… and Put Up with That Tune
Circumstances have forced me to spend a lot of time making phone calls — and a lot of time staying on hold. It has given me a freakish and unsought for expertise in “on hold music”.
Complaints about this particular abuse are all over the internet. So I will swallow my frustration and just make note of a few things that struck me. First: how a very small number of tunes has a disproportionate share in the total repertoire.
One of the most frequent numbers is a famous-notorious piece called Opus Number One. Its synthesizer sound is very “eighties”, and it dates, indeed, from 1989. It is a strongly evocative piece — dingy office carpet, neon light and low suspended ceilings come to my mind.
Even more depressingly synthetic is a tune called No Man’s Land. Its opening harmonies may have been taken from the famous Twin Peaks title music, which despite (or thanks to?) its triviality has a haunting quality. But any thought of douglas firs or waterfalls will be quashed by the crashing keyboard of this tune.
The most frequent terrorist of Dutch phone lines – it must have been loaded onto tens of thousands of machines – is this little nerve-racker of uncertain origin:
It is amazing how poorly most of these pieces have been produced, considering that they have been made for an audience of thousands, even millions. The worst maybe is a debilitated version of Eine kleine Nachtmusik: reproduced by a synthesized music box, in two voices, or rather one-and-a-half, for much of the lower voice is simply missing. (The opening theme of Mozart’s Symphony nr. 40, reduced to a fast series of beeps, is another favourite).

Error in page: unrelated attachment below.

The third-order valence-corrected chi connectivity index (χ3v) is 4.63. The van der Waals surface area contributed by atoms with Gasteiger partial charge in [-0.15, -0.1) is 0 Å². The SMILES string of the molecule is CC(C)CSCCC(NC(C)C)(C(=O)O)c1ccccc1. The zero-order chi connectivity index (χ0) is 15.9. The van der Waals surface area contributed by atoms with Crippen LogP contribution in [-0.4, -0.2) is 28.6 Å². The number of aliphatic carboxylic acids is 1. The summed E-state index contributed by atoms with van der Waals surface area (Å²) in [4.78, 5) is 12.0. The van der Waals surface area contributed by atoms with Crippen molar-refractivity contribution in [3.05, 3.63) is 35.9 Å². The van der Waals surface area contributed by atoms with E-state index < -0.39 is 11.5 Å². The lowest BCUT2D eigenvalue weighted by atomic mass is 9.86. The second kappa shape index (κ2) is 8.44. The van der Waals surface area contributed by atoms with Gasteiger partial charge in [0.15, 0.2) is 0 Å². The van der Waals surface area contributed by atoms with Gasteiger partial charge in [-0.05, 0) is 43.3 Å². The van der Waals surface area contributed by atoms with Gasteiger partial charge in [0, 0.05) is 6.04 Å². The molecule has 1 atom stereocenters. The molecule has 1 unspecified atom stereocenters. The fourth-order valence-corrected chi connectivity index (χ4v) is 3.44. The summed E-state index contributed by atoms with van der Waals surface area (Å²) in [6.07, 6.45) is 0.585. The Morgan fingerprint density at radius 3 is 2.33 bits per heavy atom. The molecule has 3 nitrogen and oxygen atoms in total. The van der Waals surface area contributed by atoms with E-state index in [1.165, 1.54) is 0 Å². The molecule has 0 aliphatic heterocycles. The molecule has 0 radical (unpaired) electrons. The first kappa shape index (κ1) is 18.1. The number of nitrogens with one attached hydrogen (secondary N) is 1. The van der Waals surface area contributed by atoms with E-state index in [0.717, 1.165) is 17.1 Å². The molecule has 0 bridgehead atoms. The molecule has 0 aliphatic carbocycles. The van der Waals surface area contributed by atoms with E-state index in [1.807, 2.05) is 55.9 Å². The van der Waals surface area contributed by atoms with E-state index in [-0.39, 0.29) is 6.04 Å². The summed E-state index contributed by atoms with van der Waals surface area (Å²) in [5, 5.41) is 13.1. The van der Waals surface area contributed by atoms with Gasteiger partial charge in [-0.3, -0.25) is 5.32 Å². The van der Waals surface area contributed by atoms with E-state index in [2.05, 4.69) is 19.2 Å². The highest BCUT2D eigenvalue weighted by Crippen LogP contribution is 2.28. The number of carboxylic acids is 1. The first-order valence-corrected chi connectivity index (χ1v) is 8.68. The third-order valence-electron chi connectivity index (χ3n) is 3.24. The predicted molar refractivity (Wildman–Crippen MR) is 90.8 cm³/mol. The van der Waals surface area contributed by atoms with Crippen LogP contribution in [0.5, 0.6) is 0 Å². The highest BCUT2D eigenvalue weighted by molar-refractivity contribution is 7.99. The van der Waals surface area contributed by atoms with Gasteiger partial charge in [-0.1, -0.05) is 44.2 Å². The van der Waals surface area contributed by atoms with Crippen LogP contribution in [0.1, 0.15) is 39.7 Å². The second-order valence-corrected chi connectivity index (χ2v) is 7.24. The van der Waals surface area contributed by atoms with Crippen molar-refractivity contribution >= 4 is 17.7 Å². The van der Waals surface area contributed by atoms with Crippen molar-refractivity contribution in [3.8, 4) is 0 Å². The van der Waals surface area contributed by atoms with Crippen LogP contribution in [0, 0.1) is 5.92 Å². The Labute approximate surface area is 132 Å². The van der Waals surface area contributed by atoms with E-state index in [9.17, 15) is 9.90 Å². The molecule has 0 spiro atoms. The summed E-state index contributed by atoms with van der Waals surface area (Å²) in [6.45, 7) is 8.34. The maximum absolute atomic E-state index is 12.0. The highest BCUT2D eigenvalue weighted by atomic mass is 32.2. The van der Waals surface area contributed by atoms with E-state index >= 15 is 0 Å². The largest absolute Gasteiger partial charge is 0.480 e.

Music may, of course, help shortening the wait. But even enjoyable music will turn into torture when served at the wrong moment, grinded through the telephone’s narrow bandwidth, and brutally cut by messages, switches, or, finally, somebody answering.
Music may also, and does influence our mood. We live in a society obsessed with the manipulation of sentiment. No wonder that the incidence of depression is staggering.
What seems to have escaped the telecom branche and those who write about it is that on-hold music doesn’t have to be (what the entertainment industry calls) a “song”. Usually a piece with a beginning, middle, and an end (mostly ABA), and often an introduction. Music that has a kind of sentence structure, regulated by the rules (“grammar”) of harmony.
But pieces that are structured in this way cannot be looped, or decently interrupted. They can only be repeated, giving rise to a cycle of beginnings and endings that does the opposite of shortening the wait — oh no, not again!
On-hold music should be something more than the toot-toot-toot on-hold signal, but not quite “a piece of music”. Like much “world” (non-western) music it should have neither beginning nor end, but just go on, with or without transformations. It should have enough detail to hold your attention, if you choose to listen, but not force itself upon you. It must be ignorable. Preferably without clear pitches. Percussive. Rather like what people often spontaneously do when they’re waiting, drumming with the fingers on the table, but in a non-nervous, energetically relaxed way. Drum-along drumming.
Even a few straight-out-of-the-can digital samples might do the job:
(Updated March 1, 2019)